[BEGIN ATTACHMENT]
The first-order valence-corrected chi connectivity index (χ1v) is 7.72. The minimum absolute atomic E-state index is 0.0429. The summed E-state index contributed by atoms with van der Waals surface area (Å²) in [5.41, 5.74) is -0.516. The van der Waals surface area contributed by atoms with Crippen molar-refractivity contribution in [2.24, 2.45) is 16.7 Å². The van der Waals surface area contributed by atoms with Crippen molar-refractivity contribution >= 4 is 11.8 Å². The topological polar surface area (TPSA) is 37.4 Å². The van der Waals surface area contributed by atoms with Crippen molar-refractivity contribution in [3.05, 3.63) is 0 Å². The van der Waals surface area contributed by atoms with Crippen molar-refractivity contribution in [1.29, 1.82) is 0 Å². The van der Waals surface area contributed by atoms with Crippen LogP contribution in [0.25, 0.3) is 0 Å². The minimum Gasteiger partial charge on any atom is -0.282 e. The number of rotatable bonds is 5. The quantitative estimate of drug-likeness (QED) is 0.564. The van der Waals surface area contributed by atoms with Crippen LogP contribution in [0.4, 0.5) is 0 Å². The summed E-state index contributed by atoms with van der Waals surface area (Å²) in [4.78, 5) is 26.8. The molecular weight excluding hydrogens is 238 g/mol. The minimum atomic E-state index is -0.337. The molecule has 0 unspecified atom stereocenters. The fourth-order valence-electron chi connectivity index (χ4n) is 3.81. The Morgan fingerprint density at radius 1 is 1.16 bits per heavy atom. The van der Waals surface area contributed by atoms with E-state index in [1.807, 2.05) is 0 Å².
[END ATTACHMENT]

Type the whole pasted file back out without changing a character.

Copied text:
The first-order valence-corrected chi connectivity index (χ1v) is 7.72. The minimum absolute atomic E-state index is 0.0429. The summed E-state index contributed by atoms with van der Waals surface area (Å²) in [5.41, 5.74) is -0.516. The van der Waals surface area contributed by atoms with Crippen molar-refractivity contribution in [2.24, 2.45) is 16.7 Å². The van der Waals surface area contributed by atoms with Crippen molar-refractivity contribution >= 4 is 11.8 Å². The topological polar surface area (TPSA) is 37.4 Å². The van der Waals surface area contributed by atoms with Crippen molar-refractivity contribution in [3.05, 3.63) is 0 Å². The van der Waals surface area contributed by atoms with Crippen molar-refractivity contribution in [1.29, 1.82) is 0 Å². The van der Waals surface area contributed by atoms with Crippen LogP contribution in [0.25, 0.3) is 0 Å². The minimum Gasteiger partial charge on any atom is -0.282 e. The number of rotatable bonds is 5. The quantitative estimate of drug-likeness (QED) is 0.564. The van der Waals surface area contributed by atoms with Crippen LogP contribution in [0.4, 0.5) is 0 Å². The summed E-state index contributed by atoms with van der Waals surface area (Å²) in [4.78, 5) is 26.8. The molecular weight excluding hydrogens is 238 g/mol. The minimum atomic E-state index is -0.337. The molecule has 0 unspecified atom stereocenters. The fourth-order valence-electron chi connectivity index (χ4n) is 3.81. The Morgan fingerprint density at radius 1 is 1.16 bits per heavy atom. The van der Waals surface area contributed by atoms with E-state index in [1.807, 2.05) is 0 Å².